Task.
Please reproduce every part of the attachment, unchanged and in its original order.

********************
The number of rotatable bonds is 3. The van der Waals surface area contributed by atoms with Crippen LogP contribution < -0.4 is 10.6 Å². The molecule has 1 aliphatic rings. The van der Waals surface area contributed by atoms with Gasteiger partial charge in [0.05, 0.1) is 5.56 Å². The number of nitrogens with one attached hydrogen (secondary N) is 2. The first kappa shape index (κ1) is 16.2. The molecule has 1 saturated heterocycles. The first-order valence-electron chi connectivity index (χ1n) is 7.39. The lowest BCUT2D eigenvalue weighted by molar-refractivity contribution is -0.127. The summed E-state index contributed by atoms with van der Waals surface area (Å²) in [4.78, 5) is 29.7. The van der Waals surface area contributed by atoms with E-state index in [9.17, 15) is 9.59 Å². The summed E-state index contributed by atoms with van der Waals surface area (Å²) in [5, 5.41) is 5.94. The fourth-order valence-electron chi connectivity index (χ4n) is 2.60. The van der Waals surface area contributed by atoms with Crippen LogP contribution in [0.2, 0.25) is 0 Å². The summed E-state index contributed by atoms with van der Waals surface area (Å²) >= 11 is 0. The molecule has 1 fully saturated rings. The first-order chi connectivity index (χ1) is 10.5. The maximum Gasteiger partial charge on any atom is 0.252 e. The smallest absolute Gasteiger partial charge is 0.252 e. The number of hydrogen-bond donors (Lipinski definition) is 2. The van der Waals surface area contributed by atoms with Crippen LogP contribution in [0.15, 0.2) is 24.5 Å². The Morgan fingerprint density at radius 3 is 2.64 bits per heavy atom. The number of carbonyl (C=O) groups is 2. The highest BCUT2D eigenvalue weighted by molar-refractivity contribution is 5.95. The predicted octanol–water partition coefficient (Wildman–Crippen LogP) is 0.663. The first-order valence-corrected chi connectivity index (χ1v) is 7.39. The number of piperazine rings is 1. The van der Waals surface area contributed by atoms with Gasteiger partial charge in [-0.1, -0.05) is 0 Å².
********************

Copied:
The number of rotatable bonds is 3. The van der Waals surface area contributed by atoms with Crippen LogP contribution < -0.4 is 10.6 Å². The molecule has 1 aliphatic rings. The van der Waals surface area contributed by atoms with Gasteiger partial charge in [0.05, 0.1) is 5.56 Å². The number of nitrogens with one attached hydrogen (secondary N) is 2. The first kappa shape index (κ1) is 16.2. The molecule has 1 saturated heterocycles. The first-order valence-electron chi connectivity index (χ1n) is 7.39. The lowest BCUT2D eigenvalue weighted by molar-refractivity contribution is -0.127. The summed E-state index contributed by atoms with van der Waals surface area (Å²) in [4.78, 5) is 29.7. The van der Waals surface area contributed by atoms with E-state index in [9.17, 15) is 9.59 Å². The summed E-state index contributed by atoms with van der Waals surface area (Å²) in [5, 5.41) is 5.94. The fourth-order valence-electron chi connectivity index (χ4n) is 2.60. The van der Waals surface area contributed by atoms with Crippen LogP contribution in [0.2, 0.25) is 0 Å². The summed E-state index contributed by atoms with van der Waals surface area (Å²) >= 11 is 0. The molecule has 1 fully saturated rings. The first-order chi connectivity index (χ1) is 10.5. The maximum Gasteiger partial charge on any atom is 0.252 e. The smallest absolute Gasteiger partial charge is 0.252 e. The number of hydrogen-bond donors (Lipinski definition) is 2. The van der Waals surface area contributed by atoms with Crippen LogP contribution in [0.15, 0.2) is 24.5 Å². The Morgan fingerprint density at radius 3 is 2.64 bits per heavy atom. The number of carbonyl (C=O) groups is 2. The highest BCUT2D eigenvalue weighted by molar-refractivity contribution is 5.95. The predicted octanol–water partition coefficient (Wildman–Crippen LogP) is 0.663. The first-order valence-corrected chi connectivity index (χ1v) is 7.39. The number of piperazine rings is 1. The van der Waals surface area contributed by atoms with Gasteiger partial charge in [-0.1, -0.05) is 0 Å².